Dulcie Everitt on BrexLit

What made you interested in British politics?

What got me interested in British Politics was Brexit itself. I was in Year 13 at Wimbledon and it was the first time I really witnessed and engaged with a political moment that I knew was going to have a huge impact. It wasn’t until I was at university and saw books emerging in response to Brexit, such as Autumn by Ali Smith, that I got stuck into the relationship between literature and British politics.

Do you feel that Boris Johnson is an emblem of British nostalgia or more of an opportunistic politician who took advantage of the wave of isolationism?

I think first I should note that while my book does cover the rise of English nationalism in the lead up to Brexit, my primary focus is on the literature that resulted from the referendum, rather than an attempt to judge on the campaign itself – there are plenty of other books out there that are doing this at the moment. 

Nostalgia is a very common political tool intended to invoke the feeling that things were better in the past which, of course, in almost all cases, they were not. Nostalgia appeals to groups of people who feel ‘left behind’ or disenfranchised from the society that has been developed, and can be an extremely effective way of building a political platform. Donald Trump, for example, used the campaign slogan ‘Make America Great Again’ to imply that America was losing its ‘greatness’ and that he could reclaim it. For those who are sceptical of the progress being made, or who do not benefit greatly from it, this is an attractive message. ‘Take Back Control’ did exactly the same thing – it convinced people throughout the UK, but primarily those in England, that control had been lost, or actually, that it had been taken from them by the EU. 

I think my view of the campaign is less about Johnson as a person and more of him as a politician vying for power. He was among the first to recognise that David Cameron had made a really big mistake by asking people to vote in this referendum, and he seized that opportunity. He knew that there was actually a campaign to be won on the Leave side, which is something that Cameron didn’t bank on when calling the referendum. Cameron called the referendum in a move intended to appease the Eurosceptics in the Conservative Party, and expected Remain to win comfortably. He thought that the benefits of being part of the EU were too obvious to deny, and this left him on the back foot throughout the entirety of the Brexit campaign. So I do think Johnson was opportunistic, and for him at least, it paid off.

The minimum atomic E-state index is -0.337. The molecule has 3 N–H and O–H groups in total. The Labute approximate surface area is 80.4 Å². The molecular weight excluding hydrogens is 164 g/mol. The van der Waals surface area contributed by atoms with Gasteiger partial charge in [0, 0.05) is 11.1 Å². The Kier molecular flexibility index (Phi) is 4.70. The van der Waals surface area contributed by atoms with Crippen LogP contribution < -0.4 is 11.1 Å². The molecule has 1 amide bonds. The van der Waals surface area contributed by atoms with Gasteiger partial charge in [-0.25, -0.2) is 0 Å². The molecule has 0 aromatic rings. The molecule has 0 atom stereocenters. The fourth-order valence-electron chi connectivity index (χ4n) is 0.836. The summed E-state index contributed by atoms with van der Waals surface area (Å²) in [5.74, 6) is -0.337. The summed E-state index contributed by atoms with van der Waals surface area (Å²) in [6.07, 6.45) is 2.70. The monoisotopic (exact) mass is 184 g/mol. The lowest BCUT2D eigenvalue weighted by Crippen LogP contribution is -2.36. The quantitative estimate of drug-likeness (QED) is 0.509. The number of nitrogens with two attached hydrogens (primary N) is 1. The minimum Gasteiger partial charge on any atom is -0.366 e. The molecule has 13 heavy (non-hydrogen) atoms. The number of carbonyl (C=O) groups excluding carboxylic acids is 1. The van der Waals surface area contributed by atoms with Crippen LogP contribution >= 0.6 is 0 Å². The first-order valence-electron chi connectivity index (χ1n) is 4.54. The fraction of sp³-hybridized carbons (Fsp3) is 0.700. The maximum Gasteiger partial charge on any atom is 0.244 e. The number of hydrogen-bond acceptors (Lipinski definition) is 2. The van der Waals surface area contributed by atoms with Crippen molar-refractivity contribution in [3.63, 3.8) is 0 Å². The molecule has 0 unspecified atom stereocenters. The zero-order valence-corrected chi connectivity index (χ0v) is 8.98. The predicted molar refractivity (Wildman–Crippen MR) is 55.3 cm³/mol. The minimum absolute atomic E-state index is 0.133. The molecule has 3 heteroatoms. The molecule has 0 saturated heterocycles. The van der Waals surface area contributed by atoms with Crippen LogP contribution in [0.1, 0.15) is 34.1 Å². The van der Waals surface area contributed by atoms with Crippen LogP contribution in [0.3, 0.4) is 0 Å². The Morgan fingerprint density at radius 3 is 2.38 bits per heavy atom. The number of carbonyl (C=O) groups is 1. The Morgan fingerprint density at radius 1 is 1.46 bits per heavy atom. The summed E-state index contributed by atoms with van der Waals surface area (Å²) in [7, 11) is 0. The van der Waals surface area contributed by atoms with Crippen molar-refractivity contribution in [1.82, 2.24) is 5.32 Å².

How big do you think the influence of Brexit Literature has on voters and the narrative surrounding the Leave campaign?

I don’t think BrexLit influenced voters because, as I define it, BrexLit texts were all published after the referendum vote. In terms of influencing the narrative moving forward, it will have a huge impact.

I’m fascinated by literature written during and about conflicts because they offer an opportunity to experience the atmosphere and emotion of conflicts- which is hugely important to remembering them. The Spanish Civil War is a prime example. The conflict itself was almost forced into oblivion by the Spanish government, which instituted an Amnesty Law after the Dictator, Francisco Franco, died, which essentially said: ‘everyone forget that happened.’ Franco was in power for 40 years and hundreds of thousands of Spaniards died under his regime. The only way the government felt the country could move on was to simply put it all behind them and start again. For this reason, and the fact that most people who lived through it are now either dead or extremely old, literature is one of the only tools we have for preserving memories of the conflict today. So I think there’s a lot to be said for Literature taking a moment and immortalising it- not just to tell good stories, but to bottle up history and pass it on.

I think the immediacy of BrexLit is a huge reason why it will be even more valuable retrospectively. It captures the moment in a completely different way than if authors had written about it in 20 years. Some of the literature that I cover in my book is dystopian, offering no way out of the chaos that Brexit induced. But some are more hopeful, and suggest that despite the chaos, there is room for growth into a better country. Either way, they serve to document the moment and encourage the reader to reflect on their own values, their own beliefs, and what they want out of the future. 

The ways that the eight texts I cover in my book depict England and Englishness is going to have an impact on how people remember the referendum, and how we move forward from it as well. 

You discuss in your summary English exceptionalism and British exceptionalism as a whole. How do you see it developing the next decade now that we’ve actually left the EU- do you think we’ll go past any feelings of superiority?

English exceptionalism is not necessarily something that we would instantly recognise or articulate ourselves. The notion of exceptionalism relates to the formation of nationalism, and was articulated by the academic Arthur Aughey. It is significant in the context of my book because it tells us a lot about the way English identity has formed. Many modern nation-states have developed their nationalism in the post-colonial era as a way of redefining and reasserting themselves on the global stage, having previously been dominated by Britain and similar powers. England did not have to do this; it was never oppressed but was, rather, the oppressor, which meant that the only self-conceptualization it needed during the rise of Empire was to imagine itself as the superior nation. This narrative has endured.